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Q. There are so many rituals and laws in Judaism. How can I prevent myself from feeling like my whole religious life revolves around nothing but repeating ancient ritual?

The longest reigning chess champion in history was a German Jew, the son of a cantor and the grandson of a rabbi. He was a friend of Einstein's, and the author of books on mathematics and philosophy. His name was Emanuel Lasker. Contrary to the usual mental image, chess is a young person's game; it requires great stamina to sit for five hours at a stretch at full concentration--like taking a long final exam where one lapse loses everything. Yet Lasker held his title for 27 years. Well into his 60s he was a feared opponent at the chessboard.

What was his secret? Lasker was famous for playing the man, not the board. If his opponent hated defense, Lasker launched an attack, even if it was not the soundest strategy. Lasker believed that no matter how impersonal chess may seem, one is sitting across from a human being, with human weaknesses and strengths.

He was the oldest man ever to win a major tournament, because he was clever enough and canny enough to compensate for any loss of tournament acuity with increased wisdom about human nature. Even when his stamina slipped, Lasker remained a consummate psychologist.

Lasker's direct opposite in this is Bobby Fischer. Fischer ignored his opponent. He once said, "I don't believe in psychology. I believe in good moves." Fischer's game had a direct simplicity. A famous grandmaster once said of Fischer that "he plays like a child." This was not meant to disparage his game, but he had a straightforwardness that was nearly impossible to confuse or confute. Things were black and white, true or false, the best move or not.

Fischer played by principles. Lasker by people.

What is the result? Ultimately, Fischer was the better chess player; arguably (and chess players love to argue about it) the greatest who ever lived. But Lasker was far more successful as a human being, living a long life surrounded by loving friends and family. Fischer slipped into anti-Semitic mania and strange paranoia, and no one who had followed his career would be entirely surprised. For Fischer could never see past pawns and principles to people.

This same distinction exists in all areas of life. Principles are central to living. Without "thou shalts" and "thou shalt nots" the world falls apart. A great deal of life, and of Judaism, centers around principle.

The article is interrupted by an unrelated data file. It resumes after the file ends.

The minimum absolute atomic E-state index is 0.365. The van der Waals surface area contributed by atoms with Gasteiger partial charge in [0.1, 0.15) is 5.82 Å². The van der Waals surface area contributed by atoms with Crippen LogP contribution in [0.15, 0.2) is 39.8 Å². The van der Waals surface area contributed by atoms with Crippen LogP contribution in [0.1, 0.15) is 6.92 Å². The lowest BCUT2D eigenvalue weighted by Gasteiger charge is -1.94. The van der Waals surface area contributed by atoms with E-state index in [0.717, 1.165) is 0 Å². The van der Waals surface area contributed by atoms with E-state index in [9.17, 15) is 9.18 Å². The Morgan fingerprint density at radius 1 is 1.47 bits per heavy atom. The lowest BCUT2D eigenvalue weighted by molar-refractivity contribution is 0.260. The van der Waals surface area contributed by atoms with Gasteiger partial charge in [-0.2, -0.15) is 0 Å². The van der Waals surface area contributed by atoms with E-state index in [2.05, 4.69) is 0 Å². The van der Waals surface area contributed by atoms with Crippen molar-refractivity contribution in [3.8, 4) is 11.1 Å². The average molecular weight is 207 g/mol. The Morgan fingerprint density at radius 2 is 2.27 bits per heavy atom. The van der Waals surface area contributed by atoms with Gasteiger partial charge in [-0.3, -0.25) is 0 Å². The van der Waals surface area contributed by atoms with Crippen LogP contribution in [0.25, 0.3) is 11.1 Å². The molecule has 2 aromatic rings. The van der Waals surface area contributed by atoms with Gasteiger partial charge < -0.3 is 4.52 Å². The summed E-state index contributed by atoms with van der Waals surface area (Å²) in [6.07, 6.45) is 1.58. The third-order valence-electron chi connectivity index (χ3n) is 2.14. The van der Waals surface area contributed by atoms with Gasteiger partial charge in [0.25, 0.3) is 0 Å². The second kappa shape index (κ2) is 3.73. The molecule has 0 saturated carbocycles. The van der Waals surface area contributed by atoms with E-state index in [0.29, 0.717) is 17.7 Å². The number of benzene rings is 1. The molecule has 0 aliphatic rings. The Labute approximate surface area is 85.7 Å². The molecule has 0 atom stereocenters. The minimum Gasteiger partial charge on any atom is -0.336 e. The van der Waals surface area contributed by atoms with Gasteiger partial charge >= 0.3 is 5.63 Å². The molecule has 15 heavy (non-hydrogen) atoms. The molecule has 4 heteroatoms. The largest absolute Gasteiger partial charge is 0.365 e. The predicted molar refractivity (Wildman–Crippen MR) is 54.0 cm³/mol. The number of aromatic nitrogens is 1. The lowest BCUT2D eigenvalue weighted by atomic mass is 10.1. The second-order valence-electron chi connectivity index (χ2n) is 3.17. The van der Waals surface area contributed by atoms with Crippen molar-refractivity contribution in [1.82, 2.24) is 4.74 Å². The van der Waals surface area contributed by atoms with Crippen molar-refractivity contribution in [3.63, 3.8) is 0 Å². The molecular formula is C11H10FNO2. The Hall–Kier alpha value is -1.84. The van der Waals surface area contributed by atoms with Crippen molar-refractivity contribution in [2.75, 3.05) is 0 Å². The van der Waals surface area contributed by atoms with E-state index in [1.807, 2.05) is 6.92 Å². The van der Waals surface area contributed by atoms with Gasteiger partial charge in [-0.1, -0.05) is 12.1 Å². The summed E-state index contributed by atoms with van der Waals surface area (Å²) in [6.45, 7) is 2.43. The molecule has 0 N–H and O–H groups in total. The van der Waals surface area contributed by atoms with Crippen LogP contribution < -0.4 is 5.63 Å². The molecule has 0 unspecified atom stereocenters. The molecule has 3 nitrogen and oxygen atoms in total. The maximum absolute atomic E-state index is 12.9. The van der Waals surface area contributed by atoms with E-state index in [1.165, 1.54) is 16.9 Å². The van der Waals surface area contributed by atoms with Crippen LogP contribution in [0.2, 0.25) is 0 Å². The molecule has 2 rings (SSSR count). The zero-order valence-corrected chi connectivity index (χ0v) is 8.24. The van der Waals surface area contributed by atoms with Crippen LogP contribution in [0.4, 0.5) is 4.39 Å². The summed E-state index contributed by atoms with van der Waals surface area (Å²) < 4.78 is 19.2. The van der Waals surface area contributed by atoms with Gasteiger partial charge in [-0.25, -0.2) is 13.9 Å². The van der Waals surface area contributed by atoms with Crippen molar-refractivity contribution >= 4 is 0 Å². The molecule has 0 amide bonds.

Yet one who lives with principle alone can turn into a monster. The Talmud makes fun of a Chasid Shoteh--a foolish pious person, who lives only on abstract principle. Such a person, the Talmud teaches, will not save a woman from drowning because she is naked, and he should not touch her. The principle overrides the human situation.

Compassion, individual circumstances, and uniqueness cannot be compressed into principle. "One must be flexible as a reed and not unyielding as a cedar," teaches the Talmud, training us to understand that life will not always allow for rigidity.

Much of life must be conducted by principle, by category. Young, old, student, professor, husband, wife; but at the same time, as we use these categories, we have to recognize that they are inadequate. Beneath them all is the person.

Greek mythology has left us the graphic image of the Procrustean bed. Procrustes needed to fit everyone on a bed of a certain size, so he just lopped off the parts that inconveniently hung over the edges. Sometimes principles do the same: They cut off the unique, the different, the overhang in each personality that tells us that every spark of God manifested in a human being is different, and his or her very own.

In a world where ideology is like a Procrustean bed, we see thousands of political Bobby Fischer--people whose commitment to the abstract blinds them to the human being on the other side. Ideas are powerful in motivating people to goodness in this world, but they can turn into captors, as ancient religious doctrines override the essential demands of humanity.

Many years ago, the late Israeli poet Yehuda Amichai was walking with a basket of fruits and vegetables under David's Citadel in the Old City of Jerusalem. A tour guide pointed at him, and explained to his tour group: "You see that man there? Well, up a bit and to the right is David's Citadel."

Amichai thought to himself, "Redemption will come the day the guide says, `You see David's Citadel? Well, that is not important. But down a bit, and to the left, is a man carrying a basket of fruit and vegetables home to his family.'"

Is this the dreaminess of the poet? Perhaps. But the kernel of truth remains. Not that ancient sites and ideology mean nothing--we are too old and tradition-steeped a people to make such a declaration. But the beating heart of tradition is the people who live it. If we are blind to the people, the rules will crush us.

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